Posted on 29 June 2019
BONN, Germany (28 June 2019) - The annual mid-year meeting of climate negotiators in Bonn, which finished yesterday, was largely procedural as expected. Key issues in the negotiations – on carbon market trading and loss and damage - progressed sufficiently towards the next round of talks in Santiago, Chile in December.
But how to respond to the alarming science of climate change was the subject of heated discussions among Parties. As temperature records fell across Europe this week, tempers flared at times in the discussions on the IPCC Special Report on Global Warming of 1.5°C, . One of the main conclusions of the report, is the big difference in negative impact on vulnerable people and nature between warming of 1.5°C and 2°C, but in Bonn Parties could not even agree on referring to 1.5°C as a goal.
WWF’s senior advisor on global climate policy Mark Lutes said: “There was some action outside of the UN climate talks this week – with the UK putting net-zero emissions by 2050 into law, Denmark committing to cutting greenhouse gas emissions by 70 per cent by 2030 – but inside things were more procedural as expected.
“What did catch attention at the meeting were heated exchanges about how Parties will respond to the IPCC’s Special Report on 1.5°C. The dispute is a sign of what’s at stake in responding to the climate crisis and the science of 1.5°C. Parties have to take on board the content of the report in revising their national climate plans.”
Many developing countries, including some of the poorest and least responsible for the climate crisis, have stated they are revising their national climate plans. There is, so far, less movement from developed and emerging economies. “But without the EU, Japan, Canada and other advanced G20 countries getting on board with zero emission goals before 2050 and revised 2030 targets in line with 1.5C°C, along with scaled up support for poorer countries, we won’t make much of a dent reducing warming and adapting to the increasingly severe climatic disruptions”, says Lutes.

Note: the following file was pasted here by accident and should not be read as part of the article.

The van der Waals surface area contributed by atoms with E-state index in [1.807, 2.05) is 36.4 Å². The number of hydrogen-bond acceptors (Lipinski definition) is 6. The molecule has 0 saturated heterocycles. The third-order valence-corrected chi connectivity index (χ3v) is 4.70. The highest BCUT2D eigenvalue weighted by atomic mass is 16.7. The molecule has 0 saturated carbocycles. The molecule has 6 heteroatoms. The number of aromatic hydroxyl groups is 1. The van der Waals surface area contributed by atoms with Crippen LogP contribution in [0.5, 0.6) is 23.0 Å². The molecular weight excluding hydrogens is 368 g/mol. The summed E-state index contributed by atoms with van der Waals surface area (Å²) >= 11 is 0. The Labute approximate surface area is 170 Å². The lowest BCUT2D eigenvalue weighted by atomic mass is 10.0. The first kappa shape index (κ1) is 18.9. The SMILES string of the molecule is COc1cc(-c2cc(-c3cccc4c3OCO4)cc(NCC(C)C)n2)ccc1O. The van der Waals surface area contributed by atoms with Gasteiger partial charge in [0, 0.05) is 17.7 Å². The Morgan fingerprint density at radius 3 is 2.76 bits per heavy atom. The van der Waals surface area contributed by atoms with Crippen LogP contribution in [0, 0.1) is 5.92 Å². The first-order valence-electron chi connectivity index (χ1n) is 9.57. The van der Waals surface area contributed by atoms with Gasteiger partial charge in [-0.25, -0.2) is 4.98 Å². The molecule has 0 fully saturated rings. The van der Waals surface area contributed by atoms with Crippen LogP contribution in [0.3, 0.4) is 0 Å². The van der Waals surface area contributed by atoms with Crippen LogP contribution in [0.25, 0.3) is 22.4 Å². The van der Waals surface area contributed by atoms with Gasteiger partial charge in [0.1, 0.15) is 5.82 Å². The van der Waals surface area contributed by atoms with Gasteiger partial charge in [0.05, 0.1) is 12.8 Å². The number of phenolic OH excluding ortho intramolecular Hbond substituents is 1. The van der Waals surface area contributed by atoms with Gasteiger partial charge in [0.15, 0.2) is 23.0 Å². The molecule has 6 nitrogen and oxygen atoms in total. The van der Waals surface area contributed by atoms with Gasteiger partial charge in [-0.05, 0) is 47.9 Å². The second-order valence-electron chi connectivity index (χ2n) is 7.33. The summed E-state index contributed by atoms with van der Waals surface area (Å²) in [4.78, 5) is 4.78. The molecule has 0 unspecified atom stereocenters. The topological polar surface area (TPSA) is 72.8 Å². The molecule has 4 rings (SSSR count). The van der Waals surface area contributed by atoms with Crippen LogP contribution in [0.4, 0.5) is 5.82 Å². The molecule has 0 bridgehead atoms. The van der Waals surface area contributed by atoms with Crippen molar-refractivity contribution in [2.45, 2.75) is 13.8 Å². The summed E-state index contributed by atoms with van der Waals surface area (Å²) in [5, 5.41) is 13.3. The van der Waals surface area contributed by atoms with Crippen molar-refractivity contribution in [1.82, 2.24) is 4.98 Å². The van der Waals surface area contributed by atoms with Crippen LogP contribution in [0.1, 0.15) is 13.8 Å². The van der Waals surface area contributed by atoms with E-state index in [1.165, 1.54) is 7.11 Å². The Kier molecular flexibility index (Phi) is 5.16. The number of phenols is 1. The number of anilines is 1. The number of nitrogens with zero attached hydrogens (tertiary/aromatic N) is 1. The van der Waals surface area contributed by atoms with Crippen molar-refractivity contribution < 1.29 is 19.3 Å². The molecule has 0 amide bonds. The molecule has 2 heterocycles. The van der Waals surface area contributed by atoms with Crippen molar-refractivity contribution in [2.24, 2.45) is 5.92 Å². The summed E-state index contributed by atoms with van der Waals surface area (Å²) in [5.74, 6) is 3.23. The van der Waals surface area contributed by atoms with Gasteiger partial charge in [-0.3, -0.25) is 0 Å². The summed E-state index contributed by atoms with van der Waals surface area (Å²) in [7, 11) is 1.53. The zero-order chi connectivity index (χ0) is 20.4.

Countries were feeling the pressure to deliver an outcome on the Paris Agreement’s Article 6, which deals with market and non-market measures, by COP25. They worked hard to refine the concepts throughout the text and come up with bridging proposals that will be further discussed in Chile. From a legal perspective, countries can begin transacting and using mitigation outcomes starting in 2020 on the basis the Paris Agreement already provides.
Although revision of national climate plans was not explicitly on the agenda in Bonn, it was certainly hanging over the session and a subject of many conversations and meetings. The call for decisive action on the climate crisis from youth and citizens marching in Aachen, just west of Bonn earlier in the week, contrasted sharply with the pace and lack of ambition shown by many Parties inside the conference.
WWF’s global climate policy manager Fernanda de Carvalho said: "The discussions in Bonn have shown us that there is still a lot to be achieved before COP25 in Santiago, Chile in December. While impacts are escalating, a growing number of citizens and youth are demanding climate action, but political momentum is slow, and not moving at the pace that is needed.”
“The UN Secretary General’s 2019 Climate Action Summit presents a unique opportunity for ambitious commitments to be made this year. Countries must respond to the crisis and demands ‘with plans, not speeches,’ as the UN Secretary General has said. We couldn’t agree more.’
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